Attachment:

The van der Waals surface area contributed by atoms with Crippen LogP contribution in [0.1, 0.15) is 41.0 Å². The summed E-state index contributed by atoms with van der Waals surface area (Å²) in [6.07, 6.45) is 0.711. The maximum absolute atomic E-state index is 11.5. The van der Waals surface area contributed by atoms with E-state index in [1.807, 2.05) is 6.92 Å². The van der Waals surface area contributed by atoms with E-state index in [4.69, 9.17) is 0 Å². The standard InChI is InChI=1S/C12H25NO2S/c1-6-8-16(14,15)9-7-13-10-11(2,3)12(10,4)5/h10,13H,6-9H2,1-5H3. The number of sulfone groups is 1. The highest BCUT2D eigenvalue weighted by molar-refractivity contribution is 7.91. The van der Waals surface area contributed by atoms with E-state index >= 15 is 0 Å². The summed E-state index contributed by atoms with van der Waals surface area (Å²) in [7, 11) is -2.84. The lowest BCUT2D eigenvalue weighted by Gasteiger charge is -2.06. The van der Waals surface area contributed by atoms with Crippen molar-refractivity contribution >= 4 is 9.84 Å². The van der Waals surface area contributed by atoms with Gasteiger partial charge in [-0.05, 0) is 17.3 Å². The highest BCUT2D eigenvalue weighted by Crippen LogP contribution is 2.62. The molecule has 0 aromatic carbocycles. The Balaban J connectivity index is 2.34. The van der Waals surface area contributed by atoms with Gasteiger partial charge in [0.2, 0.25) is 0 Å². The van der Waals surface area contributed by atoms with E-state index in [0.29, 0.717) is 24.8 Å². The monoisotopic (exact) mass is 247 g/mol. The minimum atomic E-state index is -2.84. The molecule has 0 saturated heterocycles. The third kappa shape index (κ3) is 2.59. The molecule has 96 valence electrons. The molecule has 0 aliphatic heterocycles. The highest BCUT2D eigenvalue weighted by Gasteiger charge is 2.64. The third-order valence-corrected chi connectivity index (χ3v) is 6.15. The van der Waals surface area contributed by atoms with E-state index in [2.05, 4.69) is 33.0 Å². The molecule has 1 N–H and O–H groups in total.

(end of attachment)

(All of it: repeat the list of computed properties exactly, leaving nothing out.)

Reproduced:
The van der Waals surface area contributed by atoms with Crippen LogP contribution in [0.1, 0.15) is 41.0 Å². The summed E-state index contributed by atoms with van der Waals surface area (Å²) in [6.07, 6.45) is 0.711. The maximum absolute atomic E-state index is 11.5. The van der Waals surface area contributed by atoms with E-state index in [1.807, 2.05) is 6.92 Å². The van der Waals surface area contributed by atoms with E-state index in [4.69, 9.17) is 0 Å². The standard InChI is InChI=1S/C12H25NO2S/c1-6-8-16(14,15)9-7-13-10-11(2,3)12(10,4)5/h10,13H,6-9H2,1-5H3. The number of sulfone groups is 1. The highest BCUT2D eigenvalue weighted by molar-refractivity contribution is 7.91. The van der Waals surface area contributed by atoms with E-state index >= 15 is 0 Å². The summed E-state index contributed by atoms with van der Waals surface area (Å²) in [7, 11) is -2.84. The lowest BCUT2D eigenvalue weighted by Gasteiger charge is -2.06. The van der Waals surface area contributed by atoms with Crippen molar-refractivity contribution >= 4 is 9.84 Å². The van der Waals surface area contributed by atoms with Gasteiger partial charge in [-0.05, 0) is 17.3 Å². The highest BCUT2D eigenvalue weighted by Crippen LogP contribution is 2.62. The molecule has 0 aromatic carbocycles. The Balaban J connectivity index is 2.34. The van der Waals surface area contributed by atoms with Gasteiger partial charge in [0.2, 0.25) is 0 Å². The van der Waals surface area contributed by atoms with E-state index in [0.29, 0.717) is 24.8 Å². The monoisotopic (exact) mass is 247 g/mol. The minimum atomic E-state index is -2.84. The molecule has 0 saturated heterocycles. The third kappa shape index (κ3) is 2.59. The molecule has 96 valence electrons. The molecule has 0 aliphatic heterocycles. The highest BCUT2D eigenvalue weighted by Gasteiger charge is 2.64. The third-order valence-corrected chi connectivity index (χ3v) is 6.15. The van der Waals surface area contributed by atoms with E-state index in [2.05, 4.69) is 33.0 Å². The molecule has 1 N–H and O–H groups in total.